Understanding where the subconscious need for drama stems from is the key to addressing it effectively. Journaling can help you transfer this need from your mind onto a benign piece of paper. After repeated writing sessions, your feelings regarding the mayhem, hurt feelings, and confusion often associated with drama become clear. When you confront your emotional response to drama and the purpose it serves in your life, you can reject it. Each time you consciously choose not to take part in dramatic situations or associate with dramatic people, you create space in your inner being that is filled with a calm and tranquil stillness and becomes an asset in your quest to lead a more centered life.
All Natural Low Glycemic No Added Sugar Creme Brulee
Carbs Per Serving: 6.3 g
Prep Time:<45 minutes
Skill Level: moderate
Creme Brulee or "burnt cream" is a satiny custard. It is served chilled yet glistens with a crisp caramelized sugar top, which when tapped with the back of a dessert spoon, shatters like glass, revealing that cool, vanilla-infused custard hidden beneath. While you can certainly use Steviva Brand Stevia Blend or Steviva Brand Stevia Powder with this Creme Brulee recipe it is best made with Fructevia. Fructevia is the only all natural sugar substitute that browns and forms the crispy layer atop the custard. Making this recipe will shock (because of no added sugar) and delight your guests. Bona appetit!
4 cups heavy cream
10 large egg yolks, graded large
1 to 2 vanilla beans, split and scraped or 2 tablespoons pure vanilla extract
1 cup Fructevia, plus extra to caramelize top
Using a wire whisk, vigorously whisk egg yolks with Fructevia in a large bowl, until mixture becomes light in color and Fructevia has dissolved. Now set aside.
In a medium-sized saucepan, combine heavy cream with vanilla beans which have been carefully split down the center, its fragrant black seeds scraped from the pod, and both combined with the cream. Bring the mixture to a simmer; when small bubbles have formed around the edges of the cream it is ready.
Gradually pour the cream mixture into the egg/Fructevia mix, whisking gently by hand to combine. Strain custard through a fine mesh strainer, retrieve vanilla bean and place it back into the custard. Chill and cover mixture with a sheet of plastic wrap, pierced several times to release any steam (chilling mixture overnight will let the flavors develop and allow custard to thicken a while).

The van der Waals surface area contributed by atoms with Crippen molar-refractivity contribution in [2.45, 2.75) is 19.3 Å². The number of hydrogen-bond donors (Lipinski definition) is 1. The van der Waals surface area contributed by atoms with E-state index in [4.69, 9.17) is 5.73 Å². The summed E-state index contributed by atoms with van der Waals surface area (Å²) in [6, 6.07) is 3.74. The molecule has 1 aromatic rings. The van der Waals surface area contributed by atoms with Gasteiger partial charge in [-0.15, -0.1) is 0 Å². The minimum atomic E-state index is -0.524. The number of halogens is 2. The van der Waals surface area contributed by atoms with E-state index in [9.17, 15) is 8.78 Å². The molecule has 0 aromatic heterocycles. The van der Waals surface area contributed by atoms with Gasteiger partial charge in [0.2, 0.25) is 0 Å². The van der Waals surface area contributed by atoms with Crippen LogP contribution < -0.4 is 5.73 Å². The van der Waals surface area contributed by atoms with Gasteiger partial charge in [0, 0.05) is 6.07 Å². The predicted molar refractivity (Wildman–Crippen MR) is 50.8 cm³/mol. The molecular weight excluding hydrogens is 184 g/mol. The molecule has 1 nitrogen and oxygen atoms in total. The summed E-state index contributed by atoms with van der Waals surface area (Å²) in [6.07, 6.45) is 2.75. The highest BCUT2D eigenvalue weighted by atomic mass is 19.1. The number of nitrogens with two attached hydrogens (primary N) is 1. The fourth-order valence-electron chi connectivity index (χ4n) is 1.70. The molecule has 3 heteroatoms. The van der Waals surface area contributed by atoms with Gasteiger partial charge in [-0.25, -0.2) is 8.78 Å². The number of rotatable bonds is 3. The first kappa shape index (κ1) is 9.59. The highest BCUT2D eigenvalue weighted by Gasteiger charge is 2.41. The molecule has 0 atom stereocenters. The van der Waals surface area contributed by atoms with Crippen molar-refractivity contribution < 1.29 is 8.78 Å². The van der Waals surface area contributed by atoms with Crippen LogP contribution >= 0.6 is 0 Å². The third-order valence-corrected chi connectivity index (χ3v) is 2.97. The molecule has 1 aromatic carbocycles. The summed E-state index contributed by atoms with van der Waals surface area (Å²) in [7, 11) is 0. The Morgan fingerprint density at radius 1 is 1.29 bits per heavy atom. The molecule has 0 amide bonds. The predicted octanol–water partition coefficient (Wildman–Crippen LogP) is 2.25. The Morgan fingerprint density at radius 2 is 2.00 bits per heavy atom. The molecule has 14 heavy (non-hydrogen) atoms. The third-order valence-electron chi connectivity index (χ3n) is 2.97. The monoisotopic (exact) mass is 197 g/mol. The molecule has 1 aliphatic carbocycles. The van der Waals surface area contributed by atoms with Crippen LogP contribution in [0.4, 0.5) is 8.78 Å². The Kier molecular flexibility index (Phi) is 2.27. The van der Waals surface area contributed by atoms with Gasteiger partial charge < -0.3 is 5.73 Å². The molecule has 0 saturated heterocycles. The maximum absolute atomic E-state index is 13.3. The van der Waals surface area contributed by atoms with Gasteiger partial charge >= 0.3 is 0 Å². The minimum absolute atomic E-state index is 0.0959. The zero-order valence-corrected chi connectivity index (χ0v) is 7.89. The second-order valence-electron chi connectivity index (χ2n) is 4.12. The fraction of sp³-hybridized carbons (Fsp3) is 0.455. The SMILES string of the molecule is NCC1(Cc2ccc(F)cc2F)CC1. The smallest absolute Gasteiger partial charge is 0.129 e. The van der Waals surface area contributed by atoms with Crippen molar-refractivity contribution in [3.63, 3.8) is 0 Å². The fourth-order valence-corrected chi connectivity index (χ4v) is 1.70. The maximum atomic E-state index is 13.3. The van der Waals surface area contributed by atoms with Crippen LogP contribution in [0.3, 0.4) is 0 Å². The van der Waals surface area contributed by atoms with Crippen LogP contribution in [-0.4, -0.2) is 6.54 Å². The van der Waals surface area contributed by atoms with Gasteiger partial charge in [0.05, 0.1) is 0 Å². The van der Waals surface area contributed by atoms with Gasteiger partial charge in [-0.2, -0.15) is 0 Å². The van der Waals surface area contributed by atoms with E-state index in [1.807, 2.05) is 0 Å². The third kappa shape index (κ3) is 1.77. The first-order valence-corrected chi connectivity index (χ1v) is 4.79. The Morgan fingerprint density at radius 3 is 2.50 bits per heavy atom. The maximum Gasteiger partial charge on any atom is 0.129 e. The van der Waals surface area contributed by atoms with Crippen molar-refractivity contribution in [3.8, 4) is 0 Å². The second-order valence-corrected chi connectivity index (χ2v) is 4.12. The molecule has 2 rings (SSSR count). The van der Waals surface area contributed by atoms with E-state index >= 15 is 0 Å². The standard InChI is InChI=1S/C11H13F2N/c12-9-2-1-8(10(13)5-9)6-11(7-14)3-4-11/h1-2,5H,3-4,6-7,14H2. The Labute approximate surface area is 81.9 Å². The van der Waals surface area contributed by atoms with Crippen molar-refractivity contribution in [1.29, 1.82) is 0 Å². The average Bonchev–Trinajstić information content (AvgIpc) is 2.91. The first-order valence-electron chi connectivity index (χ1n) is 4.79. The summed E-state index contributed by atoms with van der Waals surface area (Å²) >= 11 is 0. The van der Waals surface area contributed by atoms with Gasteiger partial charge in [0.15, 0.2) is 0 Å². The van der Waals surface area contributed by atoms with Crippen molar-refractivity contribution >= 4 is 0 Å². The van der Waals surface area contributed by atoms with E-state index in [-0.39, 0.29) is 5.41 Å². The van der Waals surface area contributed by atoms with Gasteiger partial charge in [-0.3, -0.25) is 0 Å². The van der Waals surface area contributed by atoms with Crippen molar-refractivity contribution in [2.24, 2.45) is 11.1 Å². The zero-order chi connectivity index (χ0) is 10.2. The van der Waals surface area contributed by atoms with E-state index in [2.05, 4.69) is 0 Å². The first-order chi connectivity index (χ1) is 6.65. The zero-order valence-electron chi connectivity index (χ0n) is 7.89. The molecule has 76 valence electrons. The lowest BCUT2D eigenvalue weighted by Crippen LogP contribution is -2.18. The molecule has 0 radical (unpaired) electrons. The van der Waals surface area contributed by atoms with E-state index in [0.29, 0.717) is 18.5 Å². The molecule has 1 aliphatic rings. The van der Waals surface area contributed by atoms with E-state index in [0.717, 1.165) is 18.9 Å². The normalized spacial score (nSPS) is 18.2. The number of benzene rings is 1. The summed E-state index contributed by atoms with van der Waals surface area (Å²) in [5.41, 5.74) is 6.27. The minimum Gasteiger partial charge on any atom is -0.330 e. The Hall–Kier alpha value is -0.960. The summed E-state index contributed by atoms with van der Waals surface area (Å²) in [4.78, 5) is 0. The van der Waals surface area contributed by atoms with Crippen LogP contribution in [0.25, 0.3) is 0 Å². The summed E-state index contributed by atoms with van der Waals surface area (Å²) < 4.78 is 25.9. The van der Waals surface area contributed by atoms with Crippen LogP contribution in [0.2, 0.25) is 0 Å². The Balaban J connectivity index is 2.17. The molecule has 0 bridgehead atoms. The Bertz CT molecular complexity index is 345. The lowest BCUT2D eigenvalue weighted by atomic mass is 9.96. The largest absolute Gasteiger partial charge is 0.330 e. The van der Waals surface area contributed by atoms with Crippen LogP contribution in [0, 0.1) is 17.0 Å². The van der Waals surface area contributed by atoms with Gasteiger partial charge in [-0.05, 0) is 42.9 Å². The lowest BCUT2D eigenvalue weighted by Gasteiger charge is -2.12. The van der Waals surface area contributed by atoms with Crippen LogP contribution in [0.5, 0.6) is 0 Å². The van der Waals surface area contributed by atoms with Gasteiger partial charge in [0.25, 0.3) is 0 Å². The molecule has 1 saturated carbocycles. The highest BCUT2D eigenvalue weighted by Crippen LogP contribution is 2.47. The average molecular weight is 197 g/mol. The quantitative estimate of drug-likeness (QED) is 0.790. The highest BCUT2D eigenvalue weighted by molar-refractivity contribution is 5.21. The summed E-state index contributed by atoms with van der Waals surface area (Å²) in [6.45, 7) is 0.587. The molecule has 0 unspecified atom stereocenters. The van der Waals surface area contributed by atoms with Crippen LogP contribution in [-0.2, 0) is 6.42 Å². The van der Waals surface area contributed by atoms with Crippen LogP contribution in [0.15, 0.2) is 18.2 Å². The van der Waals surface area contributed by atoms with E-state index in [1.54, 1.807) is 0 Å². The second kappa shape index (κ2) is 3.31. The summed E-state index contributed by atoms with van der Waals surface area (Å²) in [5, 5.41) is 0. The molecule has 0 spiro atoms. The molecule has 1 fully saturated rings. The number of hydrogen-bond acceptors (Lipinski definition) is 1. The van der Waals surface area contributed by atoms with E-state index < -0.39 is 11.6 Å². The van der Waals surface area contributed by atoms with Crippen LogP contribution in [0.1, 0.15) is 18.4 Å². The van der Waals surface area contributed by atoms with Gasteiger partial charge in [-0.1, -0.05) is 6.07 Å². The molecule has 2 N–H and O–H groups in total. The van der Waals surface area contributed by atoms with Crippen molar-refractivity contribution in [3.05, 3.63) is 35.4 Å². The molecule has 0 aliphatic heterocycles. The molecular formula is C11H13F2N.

Preheat oven to 350F (180C). Place individual ramekins/custard cups in a baking pan, large enough to hold 8 to 10 six-ounce custard cups and deep enough to allow the water for the custard mix to be added reaching at least halfway up the sides of the dishes.
Remove the vanilla bean from the custard mixture (can be reserved for another use) and fill ramekins 3/4 full. Place pan in preheated oven and pour hot water into baking pan so water level reaches halfway up the sides of the ramekins.
Cover pan with a sheet of heavy-duty aluminum foil, sealing edges to retain steam. Cook 40 to 50 minutes or until custards are set. To test for doneness, gently shake the individual ramekins; if center is still a bit liquid-like or wobbly return custards to oven and continue to cook, checking every 5 to 7 minutes, until it has just set, with a small area in the center, the size of a quarter, still a bit loose.
Remove ramekins from baking pan and chill custard in refrigerator several hours or until chilled through.
To serve put a thin layer of Fructevia atop each custard. Using a blow torch, over a heat and flame proof surface (like over a large cookie or baking sheet) caramelize the Fructevia working from the outside in towards the middle keeping the torch in constant motion. The Fructevia should be golden brown and caramelized never black. If burnt, let the sugar layer cool a few minutes than peel it away with a paring knife
and begin again. Alternatively you could caramelize the Fructevia under a broiler, keeping a careful watch over it and rotating it to cook evenly.
Serving Size: 1 Ramekin
Total Calories: 4,078
Calories Per Serving: 407.8
Total Fat: 408g
Saturated Fat: 239g
Total Carbohydrates: 10g
Carbohydrates Per Serving: 1g
Dietary Fiber: 0g